By Sonia Hickey and Ugur Nedim
A Queensland woman who is alleged to have triggered the national strawberry crisis has been refused bail and remains behind bars.
The Queensland Police Service (QPS) charged 50-year old My Ut Trinh after a national investigation involving several government, law enforcement and intelligence agencies.
Ms Trinh, also known as Judy, is understood to have been employed with Berrylicious at Caboolture between 2 and 5 September 2018 when, police allege, she inserted needles into the fruit because she was unhappy about her treatment at work.
Police further allege Ms Trinh’s DNA was found inside a contaminated punnet of strawberries in Victoria.
She faces seven charges of contaminating goods with intent to cause economic loss with aggravation under section 238 of the Criminal Code Act 1899 (QLD), which carries a maximum penalty of 10 years’ imprisonment.
Bail application withdrawn, bail refused
Ms Trinh appeared before Magistrate Christine Roney in Brisbane Magistrates’ Court, who noted the Crown was alleging she was “motivated by spite or revenge” over a workplace grievance.
Her Honour described the bail application as “premature”, suggesting the court required greater clarification of the reasons behind the alleged acts of retribution.
Ms Trinh’s criminal defence lawyer then withdrew the application, resulting in the formal refusal of bail
Ms Trinh will remain in custody until 22 November, when a formal bail application may be made.
How the crisis unfolded
The first needle was discovered on 9 September 2018, sparking a nationwide crisis which ultimately devastated the strawberry industry as supermarkets stopped selling fruits from a number of sources, and foreign companies withdrew orders.
230 incidents have been reported nationwide, affecting 68 strawberry brands. While strawberries were the first fruits to be affected, the crisis spread to other items.
There have been many reports of copycat crimes, including the case of a 62-year old woman who was allegedly caught putting a needle into a banana in Mackay, north Queensland. There was also the case of a 12-year old school girl allegedly seen inserting a needle into a strawberry at her Blue Mountains school.
The half a billion dollar Australian strawberry industry continues to be affected – with reports that some farmers will go bankrupt.
The QPS has called the investigation that led to the arrest of Ms Trinh as “major and unprecedented police investigation.”
It stressed that investigations are continuing into the suspected copycat crimes.
Commonwealth and NSW laws
Section 380(2)(1) of the Criminal Code Act 1995 (Cth) currently prescribes a maximum penalty of 10 years’ imprisonment for any person who contaminates goods with intent to cause:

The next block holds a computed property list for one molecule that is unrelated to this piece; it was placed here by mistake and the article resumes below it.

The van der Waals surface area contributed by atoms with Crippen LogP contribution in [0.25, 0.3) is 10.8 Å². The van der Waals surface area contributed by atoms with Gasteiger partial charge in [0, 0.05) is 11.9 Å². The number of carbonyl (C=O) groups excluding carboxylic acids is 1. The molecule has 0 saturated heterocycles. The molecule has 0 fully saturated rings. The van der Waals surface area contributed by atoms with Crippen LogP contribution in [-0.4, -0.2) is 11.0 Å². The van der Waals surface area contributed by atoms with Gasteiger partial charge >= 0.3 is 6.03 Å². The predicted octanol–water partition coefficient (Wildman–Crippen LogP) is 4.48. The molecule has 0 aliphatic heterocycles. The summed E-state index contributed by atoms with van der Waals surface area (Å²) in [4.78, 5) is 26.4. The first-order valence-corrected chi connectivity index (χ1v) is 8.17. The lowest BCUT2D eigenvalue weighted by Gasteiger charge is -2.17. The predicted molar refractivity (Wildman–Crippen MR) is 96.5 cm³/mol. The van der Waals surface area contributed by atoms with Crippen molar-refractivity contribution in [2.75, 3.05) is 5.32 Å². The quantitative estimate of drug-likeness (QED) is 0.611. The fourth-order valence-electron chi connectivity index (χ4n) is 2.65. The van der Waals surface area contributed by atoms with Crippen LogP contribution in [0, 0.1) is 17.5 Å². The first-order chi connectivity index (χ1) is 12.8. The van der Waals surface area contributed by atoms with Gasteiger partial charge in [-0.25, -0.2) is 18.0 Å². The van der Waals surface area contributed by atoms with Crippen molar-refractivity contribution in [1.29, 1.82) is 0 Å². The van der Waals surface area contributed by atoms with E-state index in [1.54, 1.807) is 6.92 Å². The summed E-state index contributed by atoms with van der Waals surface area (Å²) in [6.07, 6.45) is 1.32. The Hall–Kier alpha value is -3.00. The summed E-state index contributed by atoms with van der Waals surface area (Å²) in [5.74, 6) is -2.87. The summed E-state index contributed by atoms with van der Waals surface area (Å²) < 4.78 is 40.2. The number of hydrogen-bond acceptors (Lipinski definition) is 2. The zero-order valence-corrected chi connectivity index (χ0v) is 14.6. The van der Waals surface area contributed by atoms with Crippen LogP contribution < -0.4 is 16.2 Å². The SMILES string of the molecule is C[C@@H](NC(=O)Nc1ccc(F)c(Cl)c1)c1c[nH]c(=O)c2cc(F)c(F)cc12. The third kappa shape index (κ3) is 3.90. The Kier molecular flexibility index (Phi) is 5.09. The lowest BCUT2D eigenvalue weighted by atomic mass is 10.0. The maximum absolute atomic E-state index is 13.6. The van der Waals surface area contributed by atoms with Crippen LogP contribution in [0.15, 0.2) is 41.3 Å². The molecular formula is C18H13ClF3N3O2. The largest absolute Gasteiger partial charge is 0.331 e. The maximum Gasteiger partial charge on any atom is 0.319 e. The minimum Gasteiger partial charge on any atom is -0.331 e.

- public alarm or anxiety in Australia; or
- widespread, or nationally significant, economic loss in Australia through public awareness of the contamination, or possible contamination, of the goods; or
- harm to, or create a risk of harm to, public health in Australia.
Section 380(2)(2) imposes the same maximum penalty for anyone who causes loss to a constitutional corporation, or to constitutional trade or commerce, by contaminating goods with intent to cause:
- public alarm or anxiety; or
- economic loss through public awareness of the contamination, or possible contamination, of the goods.
The federal government is proposing to increase the maximum penalty for food contamination from 10 to 15 years.
It also intends to introduce a new offence of “recklessness” which will carry a maximum penalty of 10 years. Creating this law which does not require proof of “intent” will make it easier to convict those suspected of the crime.
The definition of “sabotage” in the Espionage and Foreign Interference Act 2018 (Cth) would also be amended to include goods intended for human consumption.
Part 3A, Division 3 of the Crimes Act 1900 (NSW) deals with contaminating goods in our state.
The Part begins with section 93J which defines ‘contaminate’ and ‘goods’.
Contaminate is defined to include interfering with goods, or making it appear that goods have been contaminated or interfered with.
Interfere is defined by section 154E of the Act as alter, deface, remove, obliterate, conceal or add.
Goods are broadly defined as any substance or article, whether or not:
- for human consumption,
- natural or manufactured, or
- incorporated or mixed with other goods.
Section 93K states that any person who contaminates goods with the intention of causing public alarm or anxiety economic loss through public awareness of the contamination is liable to 10 years’ imprisonment.
Section 93L and 93M respectively prescribe the same maximum penalty for anyone who threatens to contaminate goods or makes false statements regarding the contamination of goods with intent to cause public alarm or economic loss.
Section 93N increases the maximum to 14 years where a person makes an unwarranted demand – such as a demand for money or to cease stocking the goods – in connection with one of the above offences.
And section 93O imposes a 25 year maximum for a person who commits an offence under section 93K or 93L where death or grievous bodily harm is caused or intended to be caused.